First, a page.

The print head 1 has a sub heater 142. The sub heater 142 adjusts a temperature to stabilize the ink ejection characteristic. It may be formed on the print head substrate simultaneously with the nozzle heaters 25 and/or attached to the print head body or head cartridge.
A motor driver 150 drives a main scan motor 152, and a motor driver 160 drives a subscan motor 162 to feed (subscan) the print medium 8.
(Active Nozzle Setting Sequence)
In this first embodiment, the positions of nozzles to be used for printing are set according to the normal print data transfer mode or the offset transfer mode.
In this way, according to whether the print data transfer mode information specifies the normal print data transfer mode or the offset transfer mode, the nozzle setting can be made accordingly. Since the header information is normally attached to the front end of the print data, the active nozzle positions can be switched between the normal print data transfer mode and the offset transfer mode for each printing job or for each page.
Although in the above embodiment the explanation has been made for the one-pass bidirectional printing, a multipass printing may also switch the active nozzle position setting between the normal print data transfer mode and the offset transfer mode. In this case, the control sequence is similar to that shown in
Next, a second embodiment of this invention will be described.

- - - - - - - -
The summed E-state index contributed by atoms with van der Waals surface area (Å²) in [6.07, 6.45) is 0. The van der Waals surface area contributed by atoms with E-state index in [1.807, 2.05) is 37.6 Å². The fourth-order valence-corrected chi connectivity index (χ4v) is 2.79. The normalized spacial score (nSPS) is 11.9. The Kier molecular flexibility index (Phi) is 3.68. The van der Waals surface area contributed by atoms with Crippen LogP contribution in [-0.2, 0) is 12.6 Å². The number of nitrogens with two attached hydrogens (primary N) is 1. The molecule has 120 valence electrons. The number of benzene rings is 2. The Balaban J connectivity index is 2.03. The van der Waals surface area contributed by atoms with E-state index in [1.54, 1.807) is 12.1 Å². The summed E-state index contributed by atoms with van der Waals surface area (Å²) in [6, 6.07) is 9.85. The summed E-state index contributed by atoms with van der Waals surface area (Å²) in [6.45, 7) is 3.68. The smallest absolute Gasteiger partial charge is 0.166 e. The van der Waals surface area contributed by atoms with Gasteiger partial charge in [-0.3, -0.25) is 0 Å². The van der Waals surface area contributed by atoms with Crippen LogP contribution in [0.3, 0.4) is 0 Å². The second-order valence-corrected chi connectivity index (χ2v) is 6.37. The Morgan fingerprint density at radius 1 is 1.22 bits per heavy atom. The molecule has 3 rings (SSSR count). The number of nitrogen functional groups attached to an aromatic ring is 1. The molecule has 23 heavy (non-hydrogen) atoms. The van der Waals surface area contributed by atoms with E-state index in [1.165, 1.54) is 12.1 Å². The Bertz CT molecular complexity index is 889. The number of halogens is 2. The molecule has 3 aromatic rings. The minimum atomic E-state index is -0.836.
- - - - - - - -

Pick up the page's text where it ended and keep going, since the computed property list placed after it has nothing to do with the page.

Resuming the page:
In the second embodiment, as shown in
If Step-3 finds that the multipass printing mode is specified, Step-7 further discriminates the print data transfer mode. If this discrimination finds that the normal print data transfer mode is specified, Step-8 performs the active nozzle position setting for the normal print data transfer mode of the multipass printing mode. If the discrimination of Step 7 finds the offset transfer mode as the specified mode, Step-9 performs the active nozzle position setting for the offset transfer mode.
As described above, in either the one-pass printing or the multipass printing, the active nozzle position setting can be made according to the print data transfer mode information, i.e., according to the normal print data transfer mode or the offset transfer mode. Normally, the header information is attached at the start of the print data and therefore the active nozzle position setting can be switched between the normal print data transfer mode and the offset transfer mode for each printing job or for each page. As in the one-pass bidirectional printing, the active nozzle positions in the print head can be selectively set also in the multipass printing with the normal print data transfer mode and in the multipass printing with the offset transfer mode.
As described above, this embodiment allows printing to be executed by using those nozzle positions optimally selected for the print data transfer mode specified. That is, in the normal print data transfer mode, active nozzles can be set at positions as appropriate for printing as can be realized with the available memory capacity. In the offset transfer mode, optimum nozzle positions for high quality printing with no image impairment, such as color variations, can be selectively set and used for printing. Thus, both the normal print data transfer mode and the offset transfer mode can be performed with one printing apparatus.